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Stotz Dairy: Cleanliness is key for healthy calves

Progressive Dairyman Editor Jenna Hurty Published on 25 November 2015
bucket-trained calf

“Treat every cow like she is your only cow. It is more important for us to do what is right for the calf than what is easy for the people.” —Stotz Dairy motto

When Jen Millican, calf manager at Stotz Dairy in Buckeye, Arizona, had her second daughter, farm employees started taking bets on whether or not she’d be back to work caring for her four-legged babies within a week of having her own baby. Those who bet against her sorely underestimated Millican, as she returned to work within six days of giving birth.



But that’s how Millican is. When she calls the dairy’s 7,816 calves and heifers her babies, she isn’t kidding. If it’s 4 o’clock in the morning and there’s a calf bawling, she’s out of bed running to go save it.

calf barns

Calves are a high priority at Stotz Dairy, and Millican takes this seriously. Right after birth, the calf’s navel is dipped, and it’s fed 2 quarts of colostrum within 30 minutes of birth. Calves also receive high-quality colostrum for the second feeding and low-quality colostrum at their third colostrum feeding. Millican says their thought with this is “if we have the colostrum, we should use it. The cow is producing colostrum by the third feeding; why not try to mimic nature?”

Calves receive the second and third colostrum feedings once they are in the calf pens, which is usually within a few hours of birth. Their navel is dipped again at this time. The calves stay in the individual pens in the calf barns for the first eight weeks. After that, they move to dry lot pens where they’re housed in groups of 25.

calf barn alley


Cleanliness is a major emphasis in their calf program. The calf pens are elevated slightly to allow the calves’ waste to fall through the grated flooring and into the flush lanes where the manure can be washed away. All of their calf barns are hosed out daily. The calves stay cleaner this way, and employees are better able to visually manage scours. The calves’ buckets are also rinsed out daily to keep them fresh and clean.

As soon as the calf graduates to the group pen, the individual pen is cleaned out with a pressure washer and left in the sun. Millican says she thinks the sun is the best disinfectant tool they have, so she likes to use it as much as possible. However, for good measure, the pen is also sprayed with a disinfectant just before they put a new calf in it.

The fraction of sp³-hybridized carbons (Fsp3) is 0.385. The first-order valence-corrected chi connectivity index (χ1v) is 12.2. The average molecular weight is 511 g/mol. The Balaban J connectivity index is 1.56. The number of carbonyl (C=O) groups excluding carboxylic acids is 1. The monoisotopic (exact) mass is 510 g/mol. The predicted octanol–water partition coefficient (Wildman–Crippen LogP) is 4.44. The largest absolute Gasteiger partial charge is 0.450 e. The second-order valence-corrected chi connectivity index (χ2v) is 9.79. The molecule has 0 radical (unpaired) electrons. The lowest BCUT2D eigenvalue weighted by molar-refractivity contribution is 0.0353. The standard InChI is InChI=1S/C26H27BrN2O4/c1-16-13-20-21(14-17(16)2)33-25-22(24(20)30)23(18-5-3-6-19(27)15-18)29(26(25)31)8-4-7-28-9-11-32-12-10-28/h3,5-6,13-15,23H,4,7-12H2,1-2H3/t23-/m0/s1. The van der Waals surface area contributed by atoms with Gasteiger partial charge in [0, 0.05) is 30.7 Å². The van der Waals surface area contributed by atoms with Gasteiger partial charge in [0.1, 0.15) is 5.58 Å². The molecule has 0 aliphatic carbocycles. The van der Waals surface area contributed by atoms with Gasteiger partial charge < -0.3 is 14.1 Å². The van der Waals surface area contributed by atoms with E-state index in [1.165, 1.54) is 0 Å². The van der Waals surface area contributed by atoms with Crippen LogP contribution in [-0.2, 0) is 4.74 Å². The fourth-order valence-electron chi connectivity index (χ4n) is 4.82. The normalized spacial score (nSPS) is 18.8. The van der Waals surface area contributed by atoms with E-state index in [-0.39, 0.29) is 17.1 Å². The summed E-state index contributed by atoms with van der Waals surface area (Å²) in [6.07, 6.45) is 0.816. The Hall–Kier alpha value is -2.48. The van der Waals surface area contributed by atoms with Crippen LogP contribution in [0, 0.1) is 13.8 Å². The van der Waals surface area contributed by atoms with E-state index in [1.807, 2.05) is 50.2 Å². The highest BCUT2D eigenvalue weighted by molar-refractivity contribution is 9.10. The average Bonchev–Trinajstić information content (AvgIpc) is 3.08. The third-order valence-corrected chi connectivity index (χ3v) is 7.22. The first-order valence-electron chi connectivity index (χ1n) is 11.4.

water bucket dumping

Currently, their mortality rate is less than 1 percent, which is a major drop from the 5 percent mortality rate they had three years ago when Millican started as calf manager. Leaving the calves in the pens an extra week was her first change. That alone dropped the mortality rate since they were weaning calves and moving them to group pens at the same time. Since that change, her father, who is the managing partner of the dairy, is pretty open to whatever changes she wants to make as long as she has a good reason and can show results.

Looking back, Millican is glad her father convinced her and her husband to return to her family’s dairy. Of course, that was after he called her weekly to tell her she was “ruining his life” by not living next to him. Once she had their oldest daughter, Alice, he called Millican daily to tell her she was ruining his life by depriving him of his only grandchild. At that point, they moved back to the dairy, where Millican is able to take her daughters to work with her every day and teach them about their family business.  PD

PHOTO 1: Calves are bucket-trained with their first milk feeding at 2 days old. After that, they have constant access to water. At 3 days old, they also have access to starter.


PHOTO 2: Each of their calf barns holds 160 calves. The calves stay in the barn until they are 8 weeks old.

PHOTO 3: The calf barns are all sprayed down at least once per day. This helps to keep the pens and the calves clean and healthy.

PHOTO 4: The water buckets in the calf barn are linked together so employees can dump eight of them at once rather than dumping them individually. Automatic waterers then fill them back up to ensure the calves never run out of water. Photos by Jenna Hurty.